There was one point about in-between space that Searl was most emphatic on: that it's all very well dreaming up these diverse promenades, amphitheatres and crannies for people to inhabit, but curation is key. 'Curation is absolutely vital and quality is paramount. We curate these spaces through the year.' Food is 'a great communicator' he said, pointing to the street food market that spreads up the route from the stations to CSM, as well as the recent 'skip garden cafe' up to towards York Way.
Having a good mix of people using the space is also crucial in making it feel like a real piece of city, not just the creative techie types that will be using the new Google building. The student and teacher population of CSM is a big asset in animating the streets with vibrant, flamboyantly dressed fashion and design acolytes; it has certainly helped in attracting cultural organisations including the Finnish Institute, PRS Music and the Art Fund, now resident there. But Camden Council is also moving in. And London families will also soon be visible - not just playing in the fountains in Granary Square, as has become a popular summer pastime, but also occupying the primary school due to open in September in one of the tall residential buildings. 'That is going to enliven these spaces even more,' said Searl.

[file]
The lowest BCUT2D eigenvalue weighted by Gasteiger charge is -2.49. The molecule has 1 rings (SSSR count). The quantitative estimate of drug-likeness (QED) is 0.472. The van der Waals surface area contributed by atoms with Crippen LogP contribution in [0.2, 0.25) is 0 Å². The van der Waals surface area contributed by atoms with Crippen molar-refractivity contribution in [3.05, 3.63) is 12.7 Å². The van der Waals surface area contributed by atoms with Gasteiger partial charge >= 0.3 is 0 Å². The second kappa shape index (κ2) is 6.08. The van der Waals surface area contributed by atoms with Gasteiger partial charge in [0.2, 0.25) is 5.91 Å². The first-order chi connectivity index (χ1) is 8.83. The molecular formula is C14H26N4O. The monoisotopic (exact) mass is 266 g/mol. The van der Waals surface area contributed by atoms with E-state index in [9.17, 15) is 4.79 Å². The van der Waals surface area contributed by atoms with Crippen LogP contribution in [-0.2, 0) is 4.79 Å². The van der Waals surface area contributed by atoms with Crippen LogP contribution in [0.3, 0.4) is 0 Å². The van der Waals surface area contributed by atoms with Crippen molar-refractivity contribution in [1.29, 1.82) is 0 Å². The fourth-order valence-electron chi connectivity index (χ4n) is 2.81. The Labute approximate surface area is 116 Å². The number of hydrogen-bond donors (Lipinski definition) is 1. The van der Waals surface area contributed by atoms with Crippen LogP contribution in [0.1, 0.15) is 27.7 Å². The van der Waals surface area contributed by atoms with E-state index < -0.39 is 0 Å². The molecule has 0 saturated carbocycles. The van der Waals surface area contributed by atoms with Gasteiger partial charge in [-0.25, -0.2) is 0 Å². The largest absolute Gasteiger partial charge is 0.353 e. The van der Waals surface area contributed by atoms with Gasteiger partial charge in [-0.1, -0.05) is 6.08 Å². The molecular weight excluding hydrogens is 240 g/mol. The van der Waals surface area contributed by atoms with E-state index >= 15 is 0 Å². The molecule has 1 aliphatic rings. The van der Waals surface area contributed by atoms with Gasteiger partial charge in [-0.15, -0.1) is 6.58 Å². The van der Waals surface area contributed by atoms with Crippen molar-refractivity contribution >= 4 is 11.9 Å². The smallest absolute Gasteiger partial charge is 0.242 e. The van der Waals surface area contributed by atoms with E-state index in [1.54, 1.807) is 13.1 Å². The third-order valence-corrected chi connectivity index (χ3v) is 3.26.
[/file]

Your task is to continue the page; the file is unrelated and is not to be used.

From the macro to the micro, Simon Allford did a great job of drilling down into the subject of how to inject more social glue into workspaces through in-between areas. 'Social exchange is just as important as the boring conversations you have over the internet,' he said. His presentation took us on a whirlwind tour of big visions and leading thinkers of the past, from Samuel Pepys' musings on the role of the coffee shop as the workplace of the 17th century through Cedric Price's 'fun palaces' to Buckminster Fuller's futuristic visions of great glass bubbles grouping together urban communities that would then adapt according to the cultural ecosystem that evolved.
His theme was all about 'flexible inhabitation', 'long life and loose fit'. The look of adaptable, creative, sociable workplaces could be extremely varied, he showed us, from the MIT aircraft-hangar of a laboratory space that produced several Nobel laureates between 1943 and 1998 to the Tea Building, a Shoreditch warehouse developed by Derwent in the economic doldrums of the first decade of this century that was refurbished and inhabited, layer by layer, floor by floor, with each evolution adapting the space to its own requirements.